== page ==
After almost 4 months of home leave, during which we were also able to welcome two new grandchildren, we are finally going on tour again in mid-April. Qatar Airways brings us relaxed to Windhoek where MOMO waits patiently for us. After some service work and a few days in the Urban Camp we leave Windhoek for Swakopmund. We spend our first night at Uitkyk Lodge surrounded by giraffes, springboks and ostriches. Unfortunately, we did not see the two rhinos that also hang around on the farm.
On roads that are drawn with a ruler over hundreds of kilometers we drive to Aus. There we stop for the night at the Klein Aus Vista Campground and make a beautiful hike to a viewpoint in the rocks with a view of the endless expanse of the Namib-Naukluft NP. Here there is actually still a herd of wild horses of about 100 animals that live here in this inhospitable area and have come to terms with the adverse conditions. In the sand someone has drawn a horse with stones that you can see very well from above from 600m height.
On the Trans Kalahari Highway, we quickly reach Namibia, together with Mongolia, the most sparsely populated country in the world. Until the First World War, the former South West Africa was a German colony and in many places one encounters German cultural heritage, be it the naming, the architecture, or the cuisine. Today, about 30,000 ethnic Germans live in Namibia in the fourth or fifth generation and surprisingly, most of them speak accent-free High German, which is strongly encouraged by many German schools. For us it is a bit unusual to hear German almost everywhere or to be addressed in German.
In Windhoek we go to the Urban Campground which almost every traveler knows, and where one can drink in the good restaurant a freshly tapped Hansa beer, brewed after German purity law. There we also meet Ivonne & Rene again with whom we have already spent a few nice days in South Africa at the beginning of the year.
But now our MOMO has to be serviced in the workshop. Unfortunately, it turns out that the bearings of the rear axle were made only provisionally in South Africa, which means that the complete rear axle is no longer usable. After the first shock is digested we take it easy and book ourselves into a guesthouse for a few days. There we spend our time at the pool or in one of the numerous good restaurants nearby. In between, we take a look at the city and stroll through the pedestrian zone.
The border crossing to Botswana near Kasane goes smoothly. Because of the foot and mouth disease we have to undergo a disinfection procedure for us and the tires of our car. The soles of our shoes are bathed in a puddle, then the nice lady wants to have a look into our refrigerator, but she can't get up the stairs because of its considerable volume. Without further ado she looks at the whole thing from below and Karin shows her some ice cubes from the freezer. She is satisfied and we are allowed to pass.
After a few kilometers there is already a supermarket that finally has an offer without asking horrendous prices. Then we get a new SIM card with 15GB data and we are ready for everything that may come.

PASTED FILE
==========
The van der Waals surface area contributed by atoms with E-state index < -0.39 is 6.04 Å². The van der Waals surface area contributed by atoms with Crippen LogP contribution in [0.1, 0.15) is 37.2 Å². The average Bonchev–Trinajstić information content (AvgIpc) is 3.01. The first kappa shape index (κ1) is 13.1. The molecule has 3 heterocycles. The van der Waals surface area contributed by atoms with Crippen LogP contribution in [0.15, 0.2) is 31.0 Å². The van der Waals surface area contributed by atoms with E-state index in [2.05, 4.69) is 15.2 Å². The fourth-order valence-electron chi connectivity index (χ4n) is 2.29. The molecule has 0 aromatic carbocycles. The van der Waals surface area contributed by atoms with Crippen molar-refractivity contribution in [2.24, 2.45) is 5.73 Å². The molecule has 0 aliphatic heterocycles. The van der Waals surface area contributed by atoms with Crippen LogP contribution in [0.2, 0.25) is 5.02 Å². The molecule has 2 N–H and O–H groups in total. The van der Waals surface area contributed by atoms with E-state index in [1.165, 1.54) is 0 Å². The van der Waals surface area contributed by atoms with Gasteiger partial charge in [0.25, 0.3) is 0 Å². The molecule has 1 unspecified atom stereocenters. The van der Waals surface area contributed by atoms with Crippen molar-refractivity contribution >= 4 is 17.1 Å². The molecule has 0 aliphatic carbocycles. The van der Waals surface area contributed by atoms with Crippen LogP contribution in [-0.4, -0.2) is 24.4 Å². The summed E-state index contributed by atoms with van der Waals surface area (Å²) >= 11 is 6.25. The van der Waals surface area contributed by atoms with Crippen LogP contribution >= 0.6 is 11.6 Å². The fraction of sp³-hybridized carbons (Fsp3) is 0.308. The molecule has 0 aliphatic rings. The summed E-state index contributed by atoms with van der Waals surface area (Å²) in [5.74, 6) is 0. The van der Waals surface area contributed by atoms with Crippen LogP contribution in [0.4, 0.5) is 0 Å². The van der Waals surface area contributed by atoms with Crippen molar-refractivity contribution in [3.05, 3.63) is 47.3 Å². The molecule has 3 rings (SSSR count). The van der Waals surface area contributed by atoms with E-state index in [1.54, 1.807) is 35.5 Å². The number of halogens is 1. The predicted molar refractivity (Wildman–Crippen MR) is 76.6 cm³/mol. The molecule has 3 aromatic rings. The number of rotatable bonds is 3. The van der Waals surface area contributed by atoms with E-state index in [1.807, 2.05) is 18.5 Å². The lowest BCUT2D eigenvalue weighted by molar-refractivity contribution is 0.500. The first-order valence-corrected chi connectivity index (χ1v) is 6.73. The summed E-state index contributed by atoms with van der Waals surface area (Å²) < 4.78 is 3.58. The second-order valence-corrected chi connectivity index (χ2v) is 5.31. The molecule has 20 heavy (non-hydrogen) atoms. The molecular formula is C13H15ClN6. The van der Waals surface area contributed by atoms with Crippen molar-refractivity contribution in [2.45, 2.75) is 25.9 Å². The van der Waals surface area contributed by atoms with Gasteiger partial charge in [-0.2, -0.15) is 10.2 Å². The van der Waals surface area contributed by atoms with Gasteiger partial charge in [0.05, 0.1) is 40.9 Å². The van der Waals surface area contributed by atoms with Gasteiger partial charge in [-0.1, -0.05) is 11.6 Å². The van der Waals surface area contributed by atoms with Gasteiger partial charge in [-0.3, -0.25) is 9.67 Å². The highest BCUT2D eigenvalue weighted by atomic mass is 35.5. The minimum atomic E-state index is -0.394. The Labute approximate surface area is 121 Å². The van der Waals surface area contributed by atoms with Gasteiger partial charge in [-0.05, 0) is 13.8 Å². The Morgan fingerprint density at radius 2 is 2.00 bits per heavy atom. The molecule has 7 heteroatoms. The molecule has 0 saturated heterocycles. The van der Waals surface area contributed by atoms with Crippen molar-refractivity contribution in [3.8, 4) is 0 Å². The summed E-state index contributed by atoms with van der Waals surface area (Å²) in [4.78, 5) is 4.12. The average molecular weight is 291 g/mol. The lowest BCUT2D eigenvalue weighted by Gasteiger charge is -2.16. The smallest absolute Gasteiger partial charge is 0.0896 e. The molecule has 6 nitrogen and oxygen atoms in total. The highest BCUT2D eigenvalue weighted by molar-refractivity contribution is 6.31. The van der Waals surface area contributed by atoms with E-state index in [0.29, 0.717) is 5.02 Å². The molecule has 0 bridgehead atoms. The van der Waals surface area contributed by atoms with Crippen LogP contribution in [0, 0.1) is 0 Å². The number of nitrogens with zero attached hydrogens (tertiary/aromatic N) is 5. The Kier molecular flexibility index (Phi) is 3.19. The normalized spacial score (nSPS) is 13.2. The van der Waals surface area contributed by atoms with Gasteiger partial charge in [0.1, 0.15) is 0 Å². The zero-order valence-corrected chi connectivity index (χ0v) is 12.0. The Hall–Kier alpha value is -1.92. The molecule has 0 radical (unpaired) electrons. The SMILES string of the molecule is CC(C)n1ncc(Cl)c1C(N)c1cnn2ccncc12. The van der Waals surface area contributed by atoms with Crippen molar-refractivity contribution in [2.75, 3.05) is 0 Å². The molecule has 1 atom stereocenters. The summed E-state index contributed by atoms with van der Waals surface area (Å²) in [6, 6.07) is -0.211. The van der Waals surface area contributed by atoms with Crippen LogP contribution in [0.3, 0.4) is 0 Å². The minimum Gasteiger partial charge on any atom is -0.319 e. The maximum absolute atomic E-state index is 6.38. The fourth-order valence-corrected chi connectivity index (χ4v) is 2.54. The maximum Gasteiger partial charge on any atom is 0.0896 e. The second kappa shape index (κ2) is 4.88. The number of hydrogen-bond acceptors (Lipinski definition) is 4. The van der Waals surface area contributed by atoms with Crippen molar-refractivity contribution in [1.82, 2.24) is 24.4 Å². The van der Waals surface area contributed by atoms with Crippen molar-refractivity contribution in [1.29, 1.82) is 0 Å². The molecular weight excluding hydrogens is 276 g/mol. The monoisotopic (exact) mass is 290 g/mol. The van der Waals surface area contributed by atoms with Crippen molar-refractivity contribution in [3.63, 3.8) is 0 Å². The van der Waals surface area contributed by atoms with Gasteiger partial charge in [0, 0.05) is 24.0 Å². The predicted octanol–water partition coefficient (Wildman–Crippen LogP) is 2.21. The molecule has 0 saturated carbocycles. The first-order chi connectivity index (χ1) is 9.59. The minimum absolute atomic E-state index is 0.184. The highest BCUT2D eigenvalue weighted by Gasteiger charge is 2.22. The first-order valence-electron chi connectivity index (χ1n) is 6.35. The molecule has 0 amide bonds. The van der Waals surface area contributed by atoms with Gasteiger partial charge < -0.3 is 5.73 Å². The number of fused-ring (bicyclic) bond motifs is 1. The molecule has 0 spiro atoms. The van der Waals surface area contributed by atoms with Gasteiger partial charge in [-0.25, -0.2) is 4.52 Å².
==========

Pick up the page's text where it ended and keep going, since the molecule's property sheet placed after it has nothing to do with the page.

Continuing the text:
When Botswana became independent in 1966, it was one of the 25 poorest countries in the world. But then diamonds were discovered in the Kalahari in 1967 and that boosted the economy. Just 20 years later, the country boasted the world's second-highest economic growth rate. However, diamond reserves will be depleted in less than half a century and already the global economic crisis shows how devastatingly dependent Botswana is on its diamond exports. Already today, one in four people of working age is unemployed, and among young people as many as one in three. Due to the natural beauty of the country, such as the Okavango Delta, the Kalahari and the huge salt pans, it is obvious that tourism is of great importance as a foreign exchange-generating economic factor. However, the focus is on luxury tourism with prices of 500 euros/person/day and more. The country has little interest in individual travelers and makes traveling difficult with extremely high park entrance fees, which were increased again by 100% in April of this year. So it is no wonder that the average tourist spends just 5 days in the country. We are now faced with the challenge of finding the best way to visit this country.
In Kasane, we settle in at the campground of Thebe Lodge and take a very nice 3-hour boat trip on the Chobe River.
After a relaxing 10 days in the Forever Resort with hot pool and all other amenities of civilization, we make our way to Zimbabwe at the end of August. Shortly before the border we have to wait two days because of a general strike and spend them with Arno & Carmen who run a butchery here on a huge farm area. In the season, the hunters deliver freshly shot game almost daily, which Arno then processes directly with his helpers. We fill our fridge with fresh Oryx steaks and sausages from Kudu and Impala and thank them again very much for their hospitality.